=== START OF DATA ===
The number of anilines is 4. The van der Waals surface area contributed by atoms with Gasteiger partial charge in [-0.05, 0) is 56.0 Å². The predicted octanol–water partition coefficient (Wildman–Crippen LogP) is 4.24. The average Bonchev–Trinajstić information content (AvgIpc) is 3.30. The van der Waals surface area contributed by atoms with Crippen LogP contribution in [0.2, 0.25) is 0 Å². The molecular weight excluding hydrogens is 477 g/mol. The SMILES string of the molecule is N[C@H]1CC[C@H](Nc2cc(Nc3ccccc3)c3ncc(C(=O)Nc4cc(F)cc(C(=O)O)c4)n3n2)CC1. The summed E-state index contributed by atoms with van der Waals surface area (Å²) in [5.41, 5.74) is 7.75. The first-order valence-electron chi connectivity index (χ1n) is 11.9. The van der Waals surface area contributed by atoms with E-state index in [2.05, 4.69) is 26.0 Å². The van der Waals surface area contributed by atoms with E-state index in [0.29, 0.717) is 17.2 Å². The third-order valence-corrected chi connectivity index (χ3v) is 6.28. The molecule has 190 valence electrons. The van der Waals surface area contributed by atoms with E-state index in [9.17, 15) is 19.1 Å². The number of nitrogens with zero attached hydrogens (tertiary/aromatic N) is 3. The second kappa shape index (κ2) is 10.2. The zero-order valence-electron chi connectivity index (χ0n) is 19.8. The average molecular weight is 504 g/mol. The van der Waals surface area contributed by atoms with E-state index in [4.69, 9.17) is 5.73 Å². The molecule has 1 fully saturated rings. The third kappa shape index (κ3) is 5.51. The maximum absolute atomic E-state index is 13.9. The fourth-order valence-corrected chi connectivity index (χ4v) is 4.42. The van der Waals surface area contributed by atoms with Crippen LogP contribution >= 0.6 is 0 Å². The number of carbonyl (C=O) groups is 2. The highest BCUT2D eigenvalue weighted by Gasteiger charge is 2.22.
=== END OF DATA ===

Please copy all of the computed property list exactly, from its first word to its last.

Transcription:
The number of anilines is 4. The van der Waals surface area contributed by atoms with Gasteiger partial charge in [-0.05, 0) is 56.0 Å². The predicted octanol–water partition coefficient (Wildman–Crippen LogP) is 4.24. The average Bonchev–Trinajstić information content (AvgIpc) is 3.30. The van der Waals surface area contributed by atoms with Crippen LogP contribution in [0.2, 0.25) is 0 Å². The molecular weight excluding hydrogens is 477 g/mol. The SMILES string of the molecule is N[C@H]1CC[C@H](Nc2cc(Nc3ccccc3)c3ncc(C(=O)Nc4cc(F)cc(C(=O)O)c4)n3n2)CC1. The summed E-state index contributed by atoms with van der Waals surface area (Å²) in [5.41, 5.74) is 7.75. The first-order valence-electron chi connectivity index (χ1n) is 11.9. The van der Waals surface area contributed by atoms with E-state index in [2.05, 4.69) is 26.0 Å². The van der Waals surface area contributed by atoms with E-state index in [0.29, 0.717) is 17.2 Å². The third-order valence-corrected chi connectivity index (χ3v) is 6.28. The molecule has 190 valence electrons. The van der Waals surface area contributed by atoms with E-state index in [9.17, 15) is 19.1 Å². The number of nitrogens with zero attached hydrogens (tertiary/aromatic N) is 3. The second kappa shape index (κ2) is 10.2. The zero-order valence-electron chi connectivity index (χ0n) is 19.8. The average molecular weight is 504 g/mol. The van der Waals surface area contributed by atoms with E-state index in [4.69, 9.17) is 5.73 Å². The molecule has 1 fully saturated rings. The third kappa shape index (κ3) is 5.51. The maximum absolute atomic E-state index is 13.9. The fourth-order valence-corrected chi connectivity index (χ4v) is 4.42. The van der Waals surface area contributed by atoms with Crippen LogP contribution >= 0.6 is 0 Å². The number of carbonyl (C=O) groups is 2. The highest BCUT2D eigenvalue weighted by Gasteiger charge is 2.22.